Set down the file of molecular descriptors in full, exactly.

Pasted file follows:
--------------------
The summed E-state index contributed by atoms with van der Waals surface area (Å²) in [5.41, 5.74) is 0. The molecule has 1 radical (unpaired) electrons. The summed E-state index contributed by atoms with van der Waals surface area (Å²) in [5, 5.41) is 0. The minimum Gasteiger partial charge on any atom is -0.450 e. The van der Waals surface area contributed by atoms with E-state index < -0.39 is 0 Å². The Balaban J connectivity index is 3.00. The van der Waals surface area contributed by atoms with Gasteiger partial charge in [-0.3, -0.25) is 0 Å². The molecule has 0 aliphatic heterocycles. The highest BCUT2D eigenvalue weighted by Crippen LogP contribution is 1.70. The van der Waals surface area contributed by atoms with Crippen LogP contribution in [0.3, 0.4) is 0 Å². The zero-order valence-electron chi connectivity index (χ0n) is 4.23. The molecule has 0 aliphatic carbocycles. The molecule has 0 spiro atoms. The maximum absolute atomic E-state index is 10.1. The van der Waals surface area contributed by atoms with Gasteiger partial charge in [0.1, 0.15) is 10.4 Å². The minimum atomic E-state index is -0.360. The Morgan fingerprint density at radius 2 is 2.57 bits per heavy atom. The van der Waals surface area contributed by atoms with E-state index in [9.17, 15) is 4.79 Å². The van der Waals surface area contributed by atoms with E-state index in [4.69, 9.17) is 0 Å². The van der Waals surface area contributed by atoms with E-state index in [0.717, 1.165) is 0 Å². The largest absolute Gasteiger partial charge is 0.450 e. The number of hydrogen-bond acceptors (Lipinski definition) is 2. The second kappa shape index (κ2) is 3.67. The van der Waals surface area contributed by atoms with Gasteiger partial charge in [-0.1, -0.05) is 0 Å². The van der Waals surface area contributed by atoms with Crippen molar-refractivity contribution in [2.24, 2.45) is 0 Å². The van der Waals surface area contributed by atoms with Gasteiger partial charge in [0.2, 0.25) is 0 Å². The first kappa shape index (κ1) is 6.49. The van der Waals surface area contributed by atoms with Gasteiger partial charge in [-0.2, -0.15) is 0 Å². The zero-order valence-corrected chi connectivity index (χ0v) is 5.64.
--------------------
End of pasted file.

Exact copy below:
The summed E-state index contributed by atoms with van der Waals surface area (Å²) in [5.41, 5.74) is 0. The molecule has 1 radical (unpaired) electrons. The summed E-state index contributed by atoms with van der Waals surface area (Å²) in [5, 5.41) is 0. The minimum Gasteiger partial charge on any atom is -0.450 e. The van der Waals surface area contributed by atoms with E-state index < -0.39 is 0 Å². The Balaban J connectivity index is 3.00. The van der Waals surface area contributed by atoms with Gasteiger partial charge in [-0.3, -0.25) is 0 Å². The molecule has 0 aliphatic heterocycles. The highest BCUT2D eigenvalue weighted by Crippen LogP contribution is 1.70. The van der Waals surface area contributed by atoms with Crippen LogP contribution in [0.3, 0.4) is 0 Å². The zero-order valence-electron chi connectivity index (χ0n) is 4.23. The molecule has 0 aliphatic carbocycles. The molecule has 0 spiro atoms. The maximum absolute atomic E-state index is 10.1. The van der Waals surface area contributed by atoms with Gasteiger partial charge in [0.1, 0.15) is 10.4 Å². The minimum atomic E-state index is -0.360. The Morgan fingerprint density at radius 2 is 2.57 bits per heavy atom. The van der Waals surface area contributed by atoms with E-state index in [9.17, 15) is 4.79 Å². The van der Waals surface area contributed by atoms with E-state index in [4.69, 9.17) is 0 Å². The van der Waals surface area contributed by atoms with E-state index in [0.717, 1.165) is 0 Å². The largest absolute Gasteiger partial charge is 0.450 e. The number of hydrogen-bond acceptors (Lipinski definition) is 2. The second kappa shape index (κ2) is 3.67. The van der Waals surface area contributed by atoms with Gasteiger partial charge in [-0.1, -0.05) is 0 Å². The van der Waals surface area contributed by atoms with Crippen molar-refractivity contribution in [2.24, 2.45) is 0 Å². The van der Waals surface area contributed by atoms with Gasteiger partial charge in [0.2, 0.25) is 0 Å². The first kappa shape index (κ1) is 6.49. The van der Waals surface area contributed by atoms with Gasteiger partial charge in [-0.2, -0.15) is 0 Å². The zero-order valence-corrected chi connectivity index (χ0v) is 5.64.